In 2009, The Hurt Locker prompted a great deal of controversy, and not just because it was about a controversial war. Thousands of consumers who wanted to watch the movie downloaded it freely instead of paying for tickets. The movie’s producer, Nicolas Chartier, went berserk—chastising illegal downloaders online and filing a lawsuit against tens of thousands of users of BitTorrent, a file-sharing system. Ranting against “free culture” pirates and downloaders, Chartier mocked, “Please feel free to leave your house open every time you go out and please tell your family to do so, please invite people in the streets to come in and take things from you, not to make money out of it by reselling it but just to use it for themselves and help themselves.” The pirates, of course, fought back, arguing for their right to free consumption of cultural products, to hell with movie industry profits.
My sympathies were partially with the pirates. I was a punk rocker as a kid and remember those heady days when I got hopped up on the creation of a free (or close to free) culture. My friends and I thrilled, during the go-go 1980s, at hearing that cassette taping was destroying “corporate rock.” I was all take-it-to-the-man-and-free-the-music. I participated in Do It Yourself (DIY) culture—kids starting up record labels by releasing cassette tapes recorded in basements and performing shows in houses for free. So I heard echoes of my adolescent self in those free-culture pirates attacking Chartier. But now, dare I say, I am older. I’ve been a cultural producer myself—writing books; penning essays; teaching college; and, on rare occasion, advising moviemakers—and things look different to me now. I’m more sympathetic to The Hurt Locker’s producer than I would have been during my salad days.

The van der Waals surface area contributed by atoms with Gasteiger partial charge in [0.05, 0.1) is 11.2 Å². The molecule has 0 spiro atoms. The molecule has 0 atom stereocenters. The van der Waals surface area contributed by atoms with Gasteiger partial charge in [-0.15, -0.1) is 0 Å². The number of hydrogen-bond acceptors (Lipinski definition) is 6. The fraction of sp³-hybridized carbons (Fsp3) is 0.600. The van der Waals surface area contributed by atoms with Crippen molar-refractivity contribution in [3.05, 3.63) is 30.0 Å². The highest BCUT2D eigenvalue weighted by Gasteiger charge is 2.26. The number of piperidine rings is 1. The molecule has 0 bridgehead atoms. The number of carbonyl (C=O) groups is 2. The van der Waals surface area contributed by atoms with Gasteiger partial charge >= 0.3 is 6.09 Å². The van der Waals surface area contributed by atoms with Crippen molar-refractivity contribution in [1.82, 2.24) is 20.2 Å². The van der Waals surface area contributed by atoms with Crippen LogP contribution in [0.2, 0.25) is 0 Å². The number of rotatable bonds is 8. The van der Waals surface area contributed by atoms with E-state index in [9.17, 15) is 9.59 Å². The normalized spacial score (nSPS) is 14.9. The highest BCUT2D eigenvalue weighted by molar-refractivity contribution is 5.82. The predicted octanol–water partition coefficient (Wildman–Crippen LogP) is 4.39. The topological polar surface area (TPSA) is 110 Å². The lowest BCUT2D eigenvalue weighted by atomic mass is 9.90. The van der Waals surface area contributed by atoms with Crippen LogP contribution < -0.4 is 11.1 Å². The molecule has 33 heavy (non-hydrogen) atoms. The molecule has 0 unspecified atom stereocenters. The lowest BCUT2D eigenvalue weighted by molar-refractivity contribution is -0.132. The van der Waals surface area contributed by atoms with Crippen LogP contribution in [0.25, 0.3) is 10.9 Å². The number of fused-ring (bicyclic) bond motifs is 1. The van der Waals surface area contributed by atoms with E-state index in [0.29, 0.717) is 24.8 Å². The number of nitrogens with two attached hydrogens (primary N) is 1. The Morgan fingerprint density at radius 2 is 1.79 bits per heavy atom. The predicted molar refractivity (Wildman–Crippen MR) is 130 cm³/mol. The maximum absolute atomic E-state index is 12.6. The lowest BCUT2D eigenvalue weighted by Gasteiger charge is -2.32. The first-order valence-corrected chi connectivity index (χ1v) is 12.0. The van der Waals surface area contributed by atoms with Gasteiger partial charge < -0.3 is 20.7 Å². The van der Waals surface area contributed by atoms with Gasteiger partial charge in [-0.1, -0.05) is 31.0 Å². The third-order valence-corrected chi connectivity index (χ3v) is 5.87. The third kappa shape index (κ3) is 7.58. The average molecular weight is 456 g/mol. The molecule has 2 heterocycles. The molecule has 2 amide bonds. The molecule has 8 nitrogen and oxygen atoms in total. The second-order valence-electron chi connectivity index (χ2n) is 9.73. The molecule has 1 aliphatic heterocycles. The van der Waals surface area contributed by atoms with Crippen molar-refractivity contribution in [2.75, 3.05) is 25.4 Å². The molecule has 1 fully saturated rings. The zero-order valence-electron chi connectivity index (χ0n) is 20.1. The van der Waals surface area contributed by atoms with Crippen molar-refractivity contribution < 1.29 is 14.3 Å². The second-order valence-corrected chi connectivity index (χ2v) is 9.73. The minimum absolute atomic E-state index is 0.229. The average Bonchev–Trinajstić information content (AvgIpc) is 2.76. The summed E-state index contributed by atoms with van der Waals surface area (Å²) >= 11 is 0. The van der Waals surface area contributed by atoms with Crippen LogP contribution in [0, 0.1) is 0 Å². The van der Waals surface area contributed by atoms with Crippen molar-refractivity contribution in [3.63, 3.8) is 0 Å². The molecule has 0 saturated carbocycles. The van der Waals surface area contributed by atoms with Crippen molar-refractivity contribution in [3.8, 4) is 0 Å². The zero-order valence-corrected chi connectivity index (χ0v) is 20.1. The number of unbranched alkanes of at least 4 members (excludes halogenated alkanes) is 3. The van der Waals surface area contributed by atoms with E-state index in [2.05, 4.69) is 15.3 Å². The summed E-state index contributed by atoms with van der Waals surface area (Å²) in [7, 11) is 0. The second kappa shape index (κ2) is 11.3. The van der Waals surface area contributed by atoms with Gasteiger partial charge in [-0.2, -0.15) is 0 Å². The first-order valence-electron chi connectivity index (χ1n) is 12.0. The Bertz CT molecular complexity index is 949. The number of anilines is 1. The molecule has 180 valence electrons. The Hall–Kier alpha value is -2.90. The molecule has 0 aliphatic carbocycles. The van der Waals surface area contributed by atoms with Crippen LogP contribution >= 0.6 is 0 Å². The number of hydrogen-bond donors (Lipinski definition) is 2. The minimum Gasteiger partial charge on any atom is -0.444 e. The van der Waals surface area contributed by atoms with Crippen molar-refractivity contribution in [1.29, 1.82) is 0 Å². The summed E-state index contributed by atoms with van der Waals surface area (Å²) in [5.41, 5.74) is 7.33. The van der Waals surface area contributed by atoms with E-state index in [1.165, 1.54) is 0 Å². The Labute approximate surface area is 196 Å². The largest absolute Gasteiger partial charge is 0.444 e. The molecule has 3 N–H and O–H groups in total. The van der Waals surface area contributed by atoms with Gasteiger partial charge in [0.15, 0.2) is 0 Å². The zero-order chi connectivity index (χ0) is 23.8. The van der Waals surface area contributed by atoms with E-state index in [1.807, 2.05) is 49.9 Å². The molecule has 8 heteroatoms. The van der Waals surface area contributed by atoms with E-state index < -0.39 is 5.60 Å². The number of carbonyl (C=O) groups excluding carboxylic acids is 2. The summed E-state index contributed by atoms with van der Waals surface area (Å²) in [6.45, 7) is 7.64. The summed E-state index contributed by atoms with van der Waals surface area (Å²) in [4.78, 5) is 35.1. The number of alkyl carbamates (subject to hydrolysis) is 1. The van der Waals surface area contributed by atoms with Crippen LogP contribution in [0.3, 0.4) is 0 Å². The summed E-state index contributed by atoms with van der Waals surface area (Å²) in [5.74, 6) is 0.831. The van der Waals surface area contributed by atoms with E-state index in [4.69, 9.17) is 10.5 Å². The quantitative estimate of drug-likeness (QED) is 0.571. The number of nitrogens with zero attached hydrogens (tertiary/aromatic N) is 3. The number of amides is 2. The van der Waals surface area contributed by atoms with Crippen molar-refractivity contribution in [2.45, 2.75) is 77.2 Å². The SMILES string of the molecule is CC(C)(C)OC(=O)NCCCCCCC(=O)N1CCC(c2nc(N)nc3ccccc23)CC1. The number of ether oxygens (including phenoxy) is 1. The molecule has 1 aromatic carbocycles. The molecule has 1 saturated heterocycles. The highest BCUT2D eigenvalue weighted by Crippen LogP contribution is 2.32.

Unlike my elitist and snobby punk friends from the 1980s, free-culture warriors have everything on their side today. We can get our hands on “free” culture faster than ever before, with Hulu, Netflix, YouTube, Google Books, and a slew of illegal sites. But there’s a hitch about which Chartier rightfully warned: we haven’t figured out how to pay culture producers for the time they spend creating the goods we watch, read, or trade online. Consumers might do well, but producers of culture don’t, at least not in old-fashioned, putting-food-on-your-plate terms. And this isn’t just in Hollywood, where people still do fairly well no matter what. The process is happening in all sectors of creative work, including the three I want to examine here: literary journalism, book writing, and college teaching. Trying to make a living in any of these areas today is difficult and might become impossible in the near future.
Consider some basic facts about the act in which you’re engaging now: the essay you are reading has been written for a magazine published by a university press and funded partially by subscription...
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